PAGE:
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Turkey prices reach 10-year low

15 November 2018

USA, 14 November 2019 - Consumers heading to grocery stores this Thanksgiving will find many reasons to give thanks

Jayson Lusk, distinguished professor and department head of Purdue’s Department of Agricultural Economics, said estimated turkey prices will ring in at a 10-year low around $1.45 per pound. The price of Thanksgiving staples will be on par with, if not lower than, the past several years.

“Agricultural commodity prices, like for corn and soybeans, have been low for some time and have remained low,” Lusk said. “These are the ingredients for a lot of food and are also used to make feed for animals, so that’s one of the drivers.”

Low energy costs over the past few years also add to the affordability of food.

Good news for the consumer, however, spells bad news for many farmers. Lusk describes the national agricultural economy as fairly depressed, especially compared with five years ago. Certain sectors, like pork, beef and poultry, benefit from low feed prices and continue to prosper whereas other industries, like dairy, are feeling the strain of an oversaturated market and low prices. Lusk doesn’t see this trend reversing anytime soon.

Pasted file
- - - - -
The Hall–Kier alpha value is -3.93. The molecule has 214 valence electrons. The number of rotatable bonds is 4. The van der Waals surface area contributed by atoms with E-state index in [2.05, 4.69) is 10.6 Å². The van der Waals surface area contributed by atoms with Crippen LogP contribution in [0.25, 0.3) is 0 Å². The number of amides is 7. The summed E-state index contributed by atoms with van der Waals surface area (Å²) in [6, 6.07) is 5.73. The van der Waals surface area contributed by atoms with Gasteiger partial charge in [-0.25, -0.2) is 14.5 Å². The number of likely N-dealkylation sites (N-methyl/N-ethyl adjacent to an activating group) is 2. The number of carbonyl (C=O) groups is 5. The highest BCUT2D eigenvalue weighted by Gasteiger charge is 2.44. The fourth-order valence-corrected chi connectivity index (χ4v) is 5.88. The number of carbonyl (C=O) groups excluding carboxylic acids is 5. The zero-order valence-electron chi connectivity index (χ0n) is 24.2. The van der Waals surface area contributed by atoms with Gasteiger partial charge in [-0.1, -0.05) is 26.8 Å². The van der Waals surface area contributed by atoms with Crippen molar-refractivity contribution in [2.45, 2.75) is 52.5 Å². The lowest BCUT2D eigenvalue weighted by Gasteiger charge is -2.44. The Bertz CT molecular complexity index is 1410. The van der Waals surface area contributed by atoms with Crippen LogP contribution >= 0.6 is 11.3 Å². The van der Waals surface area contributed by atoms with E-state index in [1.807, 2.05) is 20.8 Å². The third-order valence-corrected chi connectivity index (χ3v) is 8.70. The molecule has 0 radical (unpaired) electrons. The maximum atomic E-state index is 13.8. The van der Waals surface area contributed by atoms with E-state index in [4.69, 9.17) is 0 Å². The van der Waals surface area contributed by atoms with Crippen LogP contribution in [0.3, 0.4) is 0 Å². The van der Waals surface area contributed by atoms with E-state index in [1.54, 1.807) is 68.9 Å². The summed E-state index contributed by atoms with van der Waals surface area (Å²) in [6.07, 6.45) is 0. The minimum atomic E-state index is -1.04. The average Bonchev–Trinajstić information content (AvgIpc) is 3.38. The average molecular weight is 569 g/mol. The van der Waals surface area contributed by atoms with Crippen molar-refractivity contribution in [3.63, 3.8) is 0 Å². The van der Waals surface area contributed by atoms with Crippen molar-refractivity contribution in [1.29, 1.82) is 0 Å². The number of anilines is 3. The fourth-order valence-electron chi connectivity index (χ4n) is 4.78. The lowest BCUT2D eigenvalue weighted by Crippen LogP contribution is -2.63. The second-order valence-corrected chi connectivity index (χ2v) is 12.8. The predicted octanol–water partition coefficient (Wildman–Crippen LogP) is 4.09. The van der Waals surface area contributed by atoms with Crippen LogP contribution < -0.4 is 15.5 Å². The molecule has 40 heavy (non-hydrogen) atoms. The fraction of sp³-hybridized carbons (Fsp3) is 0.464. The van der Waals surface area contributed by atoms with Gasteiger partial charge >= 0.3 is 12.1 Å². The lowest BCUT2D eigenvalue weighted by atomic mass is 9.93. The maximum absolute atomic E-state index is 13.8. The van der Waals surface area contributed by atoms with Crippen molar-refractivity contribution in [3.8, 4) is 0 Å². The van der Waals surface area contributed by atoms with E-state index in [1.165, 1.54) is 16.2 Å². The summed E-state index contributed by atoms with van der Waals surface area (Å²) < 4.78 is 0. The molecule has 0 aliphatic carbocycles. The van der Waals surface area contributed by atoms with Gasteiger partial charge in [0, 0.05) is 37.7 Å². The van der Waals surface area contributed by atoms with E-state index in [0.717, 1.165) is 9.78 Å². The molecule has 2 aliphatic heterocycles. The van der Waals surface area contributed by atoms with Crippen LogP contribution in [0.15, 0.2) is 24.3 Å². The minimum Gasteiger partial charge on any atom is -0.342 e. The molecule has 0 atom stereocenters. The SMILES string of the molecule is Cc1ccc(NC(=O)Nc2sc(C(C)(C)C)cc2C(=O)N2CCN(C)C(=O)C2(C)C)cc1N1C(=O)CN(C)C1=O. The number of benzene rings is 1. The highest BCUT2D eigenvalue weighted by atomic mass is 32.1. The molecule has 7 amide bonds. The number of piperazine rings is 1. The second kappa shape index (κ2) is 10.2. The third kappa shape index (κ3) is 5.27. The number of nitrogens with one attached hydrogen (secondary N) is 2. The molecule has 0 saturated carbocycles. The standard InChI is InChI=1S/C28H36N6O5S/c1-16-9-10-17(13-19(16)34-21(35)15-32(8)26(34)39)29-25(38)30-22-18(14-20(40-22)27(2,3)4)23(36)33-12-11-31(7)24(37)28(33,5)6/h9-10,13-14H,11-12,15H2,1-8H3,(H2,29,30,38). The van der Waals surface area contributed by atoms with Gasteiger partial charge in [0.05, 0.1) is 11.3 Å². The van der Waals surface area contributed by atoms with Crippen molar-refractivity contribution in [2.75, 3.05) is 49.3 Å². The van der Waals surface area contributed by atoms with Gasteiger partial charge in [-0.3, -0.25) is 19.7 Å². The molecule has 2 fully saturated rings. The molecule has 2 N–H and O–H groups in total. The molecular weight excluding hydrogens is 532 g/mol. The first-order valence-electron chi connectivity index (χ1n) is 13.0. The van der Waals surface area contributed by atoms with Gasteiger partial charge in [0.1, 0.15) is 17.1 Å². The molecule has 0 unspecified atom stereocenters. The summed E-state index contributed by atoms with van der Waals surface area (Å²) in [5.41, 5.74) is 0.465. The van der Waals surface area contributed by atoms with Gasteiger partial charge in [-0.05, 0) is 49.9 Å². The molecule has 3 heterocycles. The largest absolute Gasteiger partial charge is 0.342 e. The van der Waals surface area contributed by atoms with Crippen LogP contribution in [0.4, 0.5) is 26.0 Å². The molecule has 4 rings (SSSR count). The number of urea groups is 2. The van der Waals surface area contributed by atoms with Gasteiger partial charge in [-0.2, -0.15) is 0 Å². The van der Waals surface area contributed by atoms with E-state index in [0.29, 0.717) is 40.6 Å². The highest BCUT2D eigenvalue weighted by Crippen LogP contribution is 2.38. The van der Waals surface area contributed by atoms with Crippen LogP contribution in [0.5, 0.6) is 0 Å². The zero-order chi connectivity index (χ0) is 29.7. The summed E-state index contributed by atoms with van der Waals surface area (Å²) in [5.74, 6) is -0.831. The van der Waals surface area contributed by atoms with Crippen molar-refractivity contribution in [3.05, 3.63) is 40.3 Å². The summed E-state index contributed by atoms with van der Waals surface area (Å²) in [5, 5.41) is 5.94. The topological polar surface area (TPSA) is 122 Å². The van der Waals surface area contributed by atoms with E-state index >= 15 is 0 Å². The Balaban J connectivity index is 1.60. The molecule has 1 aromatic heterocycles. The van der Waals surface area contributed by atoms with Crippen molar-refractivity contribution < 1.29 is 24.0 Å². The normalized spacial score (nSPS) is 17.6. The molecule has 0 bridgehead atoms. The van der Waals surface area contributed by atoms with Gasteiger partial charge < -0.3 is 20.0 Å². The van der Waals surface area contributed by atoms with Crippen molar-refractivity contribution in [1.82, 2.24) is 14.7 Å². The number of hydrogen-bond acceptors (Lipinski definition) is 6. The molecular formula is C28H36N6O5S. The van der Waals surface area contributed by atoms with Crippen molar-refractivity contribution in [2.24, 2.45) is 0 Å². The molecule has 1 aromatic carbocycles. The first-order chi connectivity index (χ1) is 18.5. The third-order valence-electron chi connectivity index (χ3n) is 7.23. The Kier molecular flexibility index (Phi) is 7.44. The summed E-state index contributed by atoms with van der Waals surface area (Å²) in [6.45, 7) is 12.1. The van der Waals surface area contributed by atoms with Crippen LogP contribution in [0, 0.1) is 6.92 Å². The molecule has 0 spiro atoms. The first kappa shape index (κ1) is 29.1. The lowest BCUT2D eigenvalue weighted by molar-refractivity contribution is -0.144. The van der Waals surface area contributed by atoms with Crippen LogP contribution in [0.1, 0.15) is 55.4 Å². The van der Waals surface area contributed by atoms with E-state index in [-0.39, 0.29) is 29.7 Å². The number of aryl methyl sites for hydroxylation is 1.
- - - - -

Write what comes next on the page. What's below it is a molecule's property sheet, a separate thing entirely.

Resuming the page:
“Overall, if you look at total revenues in the farm sector, they are expected to decline,” he said.
Food inflation remains low, Lusk continued, so consumers will discover savings on many Thanksgiving favorites:

  • Cranberries are 30 percent cheaper than five years ago at about 50 cents a pound
  • The price of sugar is comparable to last year at 63 cents per pound
  • Potatoes are about 60 cents per pound
  • Flour is comparable to last year at about 50 cents per pound

Low food prices can have a ripple effect on other areas of the economy, especially around the holidays when consumer spending spikes. Lusk said it is likely savings accrued during Thanksgiving will be used to supplement holiday or Black Friday shopping.

Alternatively, many people might choose to upgrade their Thanksgiving spread, switching to organic meats and vegetables, more niche food or higher-quality ingredients. Additionally, low food prices around Thanksgiving translate into affordable food near Christmas and other winter holidays. So, whether consumers are eyeing a juicy roast for their Christmas meal or a giant tofu turkey, they can expect to continue saving.

As reported by Purdue University, written by Emma Ea Ambrose

 





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